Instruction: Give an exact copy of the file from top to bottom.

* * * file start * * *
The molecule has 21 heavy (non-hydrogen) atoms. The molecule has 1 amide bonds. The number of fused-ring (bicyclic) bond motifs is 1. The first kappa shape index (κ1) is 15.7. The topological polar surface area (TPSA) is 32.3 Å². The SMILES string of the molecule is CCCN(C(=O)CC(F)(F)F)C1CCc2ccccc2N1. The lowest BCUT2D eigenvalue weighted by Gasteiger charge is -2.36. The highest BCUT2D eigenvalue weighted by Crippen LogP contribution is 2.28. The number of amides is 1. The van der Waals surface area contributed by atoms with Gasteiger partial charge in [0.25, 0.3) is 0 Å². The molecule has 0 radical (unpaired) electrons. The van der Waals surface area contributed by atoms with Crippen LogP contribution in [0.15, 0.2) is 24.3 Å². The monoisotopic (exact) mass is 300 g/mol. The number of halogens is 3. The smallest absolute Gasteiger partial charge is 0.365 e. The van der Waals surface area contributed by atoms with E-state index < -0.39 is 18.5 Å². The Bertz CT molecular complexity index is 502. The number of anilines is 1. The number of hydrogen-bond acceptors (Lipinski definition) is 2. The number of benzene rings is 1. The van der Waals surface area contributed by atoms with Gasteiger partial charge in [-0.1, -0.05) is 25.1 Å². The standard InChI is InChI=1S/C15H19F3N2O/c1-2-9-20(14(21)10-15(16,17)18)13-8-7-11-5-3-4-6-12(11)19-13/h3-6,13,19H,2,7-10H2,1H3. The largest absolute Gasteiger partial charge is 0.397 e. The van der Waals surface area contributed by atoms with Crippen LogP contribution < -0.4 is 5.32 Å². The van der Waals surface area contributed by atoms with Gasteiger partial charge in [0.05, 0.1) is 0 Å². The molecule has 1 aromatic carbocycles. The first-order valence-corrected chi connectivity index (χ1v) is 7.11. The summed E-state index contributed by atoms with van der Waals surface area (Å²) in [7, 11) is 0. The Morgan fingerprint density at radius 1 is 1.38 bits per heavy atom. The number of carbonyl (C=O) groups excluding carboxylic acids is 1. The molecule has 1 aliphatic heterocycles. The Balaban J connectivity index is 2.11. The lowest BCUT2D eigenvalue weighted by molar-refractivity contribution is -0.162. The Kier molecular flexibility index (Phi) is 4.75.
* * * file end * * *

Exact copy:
The molecule has 21 heavy (non-hydrogen) atoms. The molecule has 1 amide bonds. The number of fused-ring (bicyclic) bond motifs is 1. The first kappa shape index (κ1) is 15.7. The topological polar surface area (TPSA) is 32.3 Å². The SMILES string of the molecule is CCCN(C(=O)CC(F)(F)F)C1CCc2ccccc2N1. The lowest BCUT2D eigenvalue weighted by Gasteiger charge is -2.36. The highest BCUT2D eigenvalue weighted by Crippen LogP contribution is 2.28. The number of amides is 1. The van der Waals surface area contributed by atoms with Gasteiger partial charge in [0.25, 0.3) is 0 Å². The molecule has 0 radical (unpaired) electrons. The van der Waals surface area contributed by atoms with Crippen LogP contribution in [0.15, 0.2) is 24.3 Å². The monoisotopic (exact) mass is 300 g/mol. The number of halogens is 3. The smallest absolute Gasteiger partial charge is 0.365 e. The van der Waals surface area contributed by atoms with E-state index < -0.39 is 18.5 Å². The Bertz CT molecular complexity index is 502. The number of anilines is 1. The number of hydrogen-bond acceptors (Lipinski definition) is 2. The number of benzene rings is 1. The van der Waals surface area contributed by atoms with Gasteiger partial charge in [-0.1, -0.05) is 25.1 Å². The standard InChI is InChI=1S/C15H19F3N2O/c1-2-9-20(14(21)10-15(16,17)18)13-8-7-11-5-3-4-6-12(11)19-13/h3-6,13,19H,2,7-10H2,1H3. The largest absolute Gasteiger partial charge is 0.397 e. The van der Waals surface area contributed by atoms with Crippen LogP contribution < -0.4 is 5.32 Å². The van der Waals surface area contributed by atoms with Gasteiger partial charge in [0.05, 0.1) is 0 Å². The molecule has 1 aromatic carbocycles. The first-order valence-corrected chi connectivity index (χ1v) is 7.11. The summed E-state index contributed by atoms with van der Waals surface area (Å²) in [7, 11) is 0. The Morgan fingerprint density at radius 1 is 1.38 bits per heavy atom. The number of carbonyl (C=O) groups excluding carboxylic acids is 1. The molecule has 1 aliphatic heterocycles. The Balaban J connectivity index is 2.11. The lowest BCUT2D eigenvalue weighted by molar-refractivity contribution is -0.162. The Kier molecular flexibility index (Phi) is 4.75.